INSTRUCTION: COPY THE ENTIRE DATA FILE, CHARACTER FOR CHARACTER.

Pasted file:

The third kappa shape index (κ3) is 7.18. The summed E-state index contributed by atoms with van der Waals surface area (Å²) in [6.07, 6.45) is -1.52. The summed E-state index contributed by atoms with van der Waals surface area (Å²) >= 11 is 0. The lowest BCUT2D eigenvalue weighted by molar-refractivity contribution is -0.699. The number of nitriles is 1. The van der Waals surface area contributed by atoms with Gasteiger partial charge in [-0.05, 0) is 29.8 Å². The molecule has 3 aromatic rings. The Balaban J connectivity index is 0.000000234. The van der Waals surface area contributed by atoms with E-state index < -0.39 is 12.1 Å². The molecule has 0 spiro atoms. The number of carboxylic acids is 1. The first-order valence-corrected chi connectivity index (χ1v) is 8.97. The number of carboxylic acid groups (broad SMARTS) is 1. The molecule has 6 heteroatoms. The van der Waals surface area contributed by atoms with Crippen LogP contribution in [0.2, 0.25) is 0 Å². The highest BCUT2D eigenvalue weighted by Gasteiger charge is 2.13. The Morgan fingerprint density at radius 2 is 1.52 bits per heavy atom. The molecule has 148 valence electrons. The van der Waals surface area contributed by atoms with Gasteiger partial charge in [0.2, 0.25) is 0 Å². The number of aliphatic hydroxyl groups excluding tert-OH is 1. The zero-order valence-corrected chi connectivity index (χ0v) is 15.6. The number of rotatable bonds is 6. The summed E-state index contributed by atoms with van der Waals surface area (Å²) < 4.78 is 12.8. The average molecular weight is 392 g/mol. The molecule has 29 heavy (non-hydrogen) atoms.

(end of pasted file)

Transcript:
The third kappa shape index (κ3) is 7.18. The summed E-state index contributed by atoms with van der Waals surface area (Å²) in [6.07, 6.45) is -1.52. The summed E-state index contributed by atoms with van der Waals surface area (Å²) >= 11 is 0. The lowest BCUT2D eigenvalue weighted by molar-refractivity contribution is -0.699. The number of nitriles is 1. The van der Waals surface area contributed by atoms with Gasteiger partial charge in [-0.05, 0) is 29.8 Å². The molecule has 3 aromatic rings. The Balaban J connectivity index is 0.000000234. The van der Waals surface area contributed by atoms with E-state index < -0.39 is 12.1 Å². The molecule has 0 spiro atoms. The number of carboxylic acids is 1. The first-order valence-corrected chi connectivity index (χ1v) is 8.97. The number of carboxylic acid groups (broad SMARTS) is 1. The molecule has 6 heteroatoms. The van der Waals surface area contributed by atoms with Crippen LogP contribution in [0.2, 0.25) is 0 Å². The highest BCUT2D eigenvalue weighted by Gasteiger charge is 2.13. The Morgan fingerprint density at radius 2 is 1.52 bits per heavy atom. The molecule has 148 valence electrons. The van der Waals surface area contributed by atoms with Gasteiger partial charge in [0.2, 0.25) is 0 Å². The number of aliphatic hydroxyl groups excluding tert-OH is 1. The zero-order valence-corrected chi connectivity index (χ0v) is 15.6. The number of rotatable bonds is 6. The summed E-state index contributed by atoms with van der Waals surface area (Å²) < 4.78 is 12.8. The average molecular weight is 392 g/mol. The molecule has 29 heavy (non-hydrogen) atoms.